Since the cargo area is mostly empty, there’s nothing to absorb all the noise. The Zevo 600, like most EVs, is itself quiet.criteria. But unlike most EVs on the road today, the delivery van has a steel-lined cargo space that rattles like an empty tin can every time we hit a new bump.
As he drives, Marlin receives instructions from the chase cars via walkie-talkie about when to change lanes and when to speed up or slow down. I resist the urge to grab the walkie-talkie and start yelling “Breaker breaker one nine, what’s your twenty good buddy?”
The cab is spacious. My jump seat doesn’t recline, but I can cross my legs to offset the pressure on my back. Marlin and I make small talk about Mad Max movies and what to do with too many bananas. The Zevo 600 is speed-governed to 65 mph, so we’re passed by all the other delivery vans and trucks on the road. It’s slightly chilly in the van; Marlin wants to keep the heat off in order to maximize the battery’s range. At one point, I briefly doze off.
The Zevo 600 (previously known as the EV600) is the larger of BrightDrop’s two electric vans, with 600 cubic feet of cargo space, 250 miles of range, and a gross vehicle weight of less than 10,000 pounds. In layman’s terms, it’s a normal sized delivery van.
More notably, the van’s body rests on a new EV powertrain and battery pack called Ultium that GM says will power its new generation of electric vehicles, like the Hummer EV. This Ultium platform is crucial to GM’s massive $35 billion investment in electric and autonomous vehicles over the next few years. It’s a flexible architecture that can extend or retract, depending on the vehicle size. And strangely enough, one of the first vehicles to roll out on the Ultium platform is a relatively nondescript delivery van.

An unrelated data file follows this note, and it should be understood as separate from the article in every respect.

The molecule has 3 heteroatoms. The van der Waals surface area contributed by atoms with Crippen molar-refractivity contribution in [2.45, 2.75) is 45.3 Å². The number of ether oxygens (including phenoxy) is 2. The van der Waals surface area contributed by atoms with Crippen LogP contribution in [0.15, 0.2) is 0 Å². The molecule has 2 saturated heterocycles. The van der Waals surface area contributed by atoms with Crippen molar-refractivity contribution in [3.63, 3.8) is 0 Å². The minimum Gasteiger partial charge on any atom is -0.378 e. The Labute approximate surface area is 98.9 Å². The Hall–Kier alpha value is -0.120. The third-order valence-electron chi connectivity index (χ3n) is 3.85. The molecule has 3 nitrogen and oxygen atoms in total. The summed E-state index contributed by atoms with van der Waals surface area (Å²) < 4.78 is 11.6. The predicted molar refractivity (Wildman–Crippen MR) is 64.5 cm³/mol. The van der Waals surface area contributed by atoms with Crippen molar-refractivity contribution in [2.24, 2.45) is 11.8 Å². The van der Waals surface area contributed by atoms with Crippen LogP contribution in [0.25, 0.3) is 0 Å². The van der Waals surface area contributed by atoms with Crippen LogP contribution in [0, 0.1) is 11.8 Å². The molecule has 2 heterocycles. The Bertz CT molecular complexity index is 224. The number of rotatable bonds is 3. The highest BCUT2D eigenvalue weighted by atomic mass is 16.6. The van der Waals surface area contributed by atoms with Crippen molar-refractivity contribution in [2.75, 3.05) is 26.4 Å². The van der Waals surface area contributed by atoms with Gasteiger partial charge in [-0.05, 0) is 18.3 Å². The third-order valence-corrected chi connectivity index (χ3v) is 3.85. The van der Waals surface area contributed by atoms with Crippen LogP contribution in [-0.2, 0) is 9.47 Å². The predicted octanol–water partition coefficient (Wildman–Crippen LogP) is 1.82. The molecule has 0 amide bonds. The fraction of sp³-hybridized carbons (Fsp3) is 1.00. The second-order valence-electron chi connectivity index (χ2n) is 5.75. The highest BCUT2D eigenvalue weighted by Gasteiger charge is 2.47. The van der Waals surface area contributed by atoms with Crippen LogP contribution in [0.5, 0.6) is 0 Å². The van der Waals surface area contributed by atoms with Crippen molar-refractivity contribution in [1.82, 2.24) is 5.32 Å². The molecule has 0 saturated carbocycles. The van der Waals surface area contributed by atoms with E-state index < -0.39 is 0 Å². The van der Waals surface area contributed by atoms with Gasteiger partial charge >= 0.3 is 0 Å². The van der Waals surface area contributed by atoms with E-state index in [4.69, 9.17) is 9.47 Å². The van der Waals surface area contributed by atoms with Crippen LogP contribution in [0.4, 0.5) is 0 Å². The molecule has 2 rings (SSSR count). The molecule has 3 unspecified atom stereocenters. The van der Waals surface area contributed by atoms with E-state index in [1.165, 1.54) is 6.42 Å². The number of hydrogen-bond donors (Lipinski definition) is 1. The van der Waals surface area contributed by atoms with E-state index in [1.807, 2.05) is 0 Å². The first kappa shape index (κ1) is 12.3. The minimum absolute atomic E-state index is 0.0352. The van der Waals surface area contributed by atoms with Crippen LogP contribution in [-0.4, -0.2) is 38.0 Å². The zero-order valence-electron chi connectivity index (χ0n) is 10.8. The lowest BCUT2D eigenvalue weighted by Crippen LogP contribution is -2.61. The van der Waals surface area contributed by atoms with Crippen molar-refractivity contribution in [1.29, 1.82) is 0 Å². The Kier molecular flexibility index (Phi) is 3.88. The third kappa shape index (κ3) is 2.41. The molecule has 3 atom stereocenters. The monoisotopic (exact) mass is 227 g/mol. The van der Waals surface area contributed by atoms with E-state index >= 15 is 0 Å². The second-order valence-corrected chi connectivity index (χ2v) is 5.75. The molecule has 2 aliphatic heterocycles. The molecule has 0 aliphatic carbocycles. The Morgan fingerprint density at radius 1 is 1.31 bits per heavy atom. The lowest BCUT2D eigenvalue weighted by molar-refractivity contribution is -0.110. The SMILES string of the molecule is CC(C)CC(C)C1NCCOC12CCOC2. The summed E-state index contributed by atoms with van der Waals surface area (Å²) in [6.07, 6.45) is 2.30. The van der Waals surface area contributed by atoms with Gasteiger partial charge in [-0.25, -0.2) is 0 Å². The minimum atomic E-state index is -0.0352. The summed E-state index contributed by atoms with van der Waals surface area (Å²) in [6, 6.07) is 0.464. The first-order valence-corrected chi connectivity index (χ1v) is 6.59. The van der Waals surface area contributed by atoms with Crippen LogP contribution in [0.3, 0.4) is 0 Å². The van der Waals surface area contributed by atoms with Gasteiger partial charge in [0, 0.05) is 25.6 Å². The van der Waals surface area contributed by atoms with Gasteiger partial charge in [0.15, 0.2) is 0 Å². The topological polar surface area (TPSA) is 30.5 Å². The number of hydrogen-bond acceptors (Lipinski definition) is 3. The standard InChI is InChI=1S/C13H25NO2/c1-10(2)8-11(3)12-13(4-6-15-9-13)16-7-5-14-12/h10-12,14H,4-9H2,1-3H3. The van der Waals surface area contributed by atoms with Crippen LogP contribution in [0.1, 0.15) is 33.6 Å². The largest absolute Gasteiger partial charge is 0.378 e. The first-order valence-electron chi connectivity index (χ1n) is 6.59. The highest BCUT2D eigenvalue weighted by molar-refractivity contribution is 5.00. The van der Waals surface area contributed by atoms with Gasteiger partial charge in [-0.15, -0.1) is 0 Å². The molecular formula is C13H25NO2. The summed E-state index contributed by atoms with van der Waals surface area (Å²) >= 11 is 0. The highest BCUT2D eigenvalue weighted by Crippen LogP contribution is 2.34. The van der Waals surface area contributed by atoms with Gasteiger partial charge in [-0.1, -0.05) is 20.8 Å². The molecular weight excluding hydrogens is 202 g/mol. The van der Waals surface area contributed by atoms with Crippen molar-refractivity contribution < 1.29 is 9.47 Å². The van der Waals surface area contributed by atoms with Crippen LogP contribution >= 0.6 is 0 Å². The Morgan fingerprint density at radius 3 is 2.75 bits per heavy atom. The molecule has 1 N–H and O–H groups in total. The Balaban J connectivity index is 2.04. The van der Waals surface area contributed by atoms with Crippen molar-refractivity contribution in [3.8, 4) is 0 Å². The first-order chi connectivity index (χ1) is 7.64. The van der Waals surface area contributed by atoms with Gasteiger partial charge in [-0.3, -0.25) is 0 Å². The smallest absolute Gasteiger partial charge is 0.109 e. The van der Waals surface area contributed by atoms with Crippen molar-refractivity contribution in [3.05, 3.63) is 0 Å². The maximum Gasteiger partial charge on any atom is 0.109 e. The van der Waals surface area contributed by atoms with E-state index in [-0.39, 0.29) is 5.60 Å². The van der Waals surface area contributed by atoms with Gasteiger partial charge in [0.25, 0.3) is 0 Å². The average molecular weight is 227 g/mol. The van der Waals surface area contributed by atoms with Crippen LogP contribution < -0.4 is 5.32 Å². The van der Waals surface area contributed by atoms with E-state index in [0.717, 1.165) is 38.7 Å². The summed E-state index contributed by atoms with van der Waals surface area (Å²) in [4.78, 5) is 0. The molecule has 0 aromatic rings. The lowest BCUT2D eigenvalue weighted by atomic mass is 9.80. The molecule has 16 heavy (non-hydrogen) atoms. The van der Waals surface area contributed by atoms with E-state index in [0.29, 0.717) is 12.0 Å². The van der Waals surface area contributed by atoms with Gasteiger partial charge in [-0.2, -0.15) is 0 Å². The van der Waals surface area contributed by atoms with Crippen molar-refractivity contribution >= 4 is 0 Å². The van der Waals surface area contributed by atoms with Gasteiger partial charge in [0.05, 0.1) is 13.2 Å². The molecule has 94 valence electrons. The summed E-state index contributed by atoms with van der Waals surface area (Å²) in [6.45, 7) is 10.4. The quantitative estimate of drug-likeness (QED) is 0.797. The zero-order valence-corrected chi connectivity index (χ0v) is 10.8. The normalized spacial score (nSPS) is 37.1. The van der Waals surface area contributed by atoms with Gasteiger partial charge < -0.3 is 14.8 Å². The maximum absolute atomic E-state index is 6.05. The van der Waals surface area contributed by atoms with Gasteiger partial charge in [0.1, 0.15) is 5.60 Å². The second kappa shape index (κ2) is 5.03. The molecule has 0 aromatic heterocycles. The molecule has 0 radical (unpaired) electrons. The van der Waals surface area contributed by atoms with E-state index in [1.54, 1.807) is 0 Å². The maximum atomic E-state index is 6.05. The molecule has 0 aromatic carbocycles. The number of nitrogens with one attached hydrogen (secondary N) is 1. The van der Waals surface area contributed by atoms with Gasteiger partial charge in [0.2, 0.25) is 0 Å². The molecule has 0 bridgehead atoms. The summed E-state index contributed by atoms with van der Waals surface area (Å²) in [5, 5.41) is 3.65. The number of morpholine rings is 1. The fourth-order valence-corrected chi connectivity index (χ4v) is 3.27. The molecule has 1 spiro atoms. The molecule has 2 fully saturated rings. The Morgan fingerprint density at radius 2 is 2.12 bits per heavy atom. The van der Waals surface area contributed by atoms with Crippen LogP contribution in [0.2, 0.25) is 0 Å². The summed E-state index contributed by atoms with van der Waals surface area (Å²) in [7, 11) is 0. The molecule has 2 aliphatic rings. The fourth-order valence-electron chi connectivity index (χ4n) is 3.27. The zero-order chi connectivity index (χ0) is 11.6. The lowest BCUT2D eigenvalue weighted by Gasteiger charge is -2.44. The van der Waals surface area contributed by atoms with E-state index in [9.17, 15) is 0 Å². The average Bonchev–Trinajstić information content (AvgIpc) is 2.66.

At least, that’s what I originally thought before setting off on this trip. But I was surprised by how many passers-by were intrigued by the van, giving it a second look, even requesting to check out the interior and cargo area. Even with the FedEx logo emblazoned on the side, the Zevo 600 grabbed way more attention than I would have imagined.
Electric delivery vans aren’t BrightDrop’s only products. It’s essentially an e-commerce delivery ecosystem that includes software, access to charging station providers, and even an electric propulsion–assisted pallet that can be used in the warehouse or on the street for delivery and package pickup. I got to test out this pallet, dubbed the EP1, in Brooklyn a few weeks back, and found it very similar to an electric bike or scooter in terms of its controls and handling. I was not allowed to take it home with me.
In addition to FedEx, BrightDrop also has deals with Walmart and Verizon. Walmart reserved 5,000 EVs, while FedEx has said it would reserve 2,500. BrightDrop has only delivered 5 vehicles to FedEx so far, and will deliver more as they come off the assembly line.
When I wake, we’re at our first destination, which is Allentown, NJ, an adorable little burg a few miles outside of Trenton. We pass houses with signs in their front yards angrily denouncing all the loud truck traffic in their community. I wonder if they would be more amenable if those trucks were zero-emission like BrightDrop’s Zevo 600.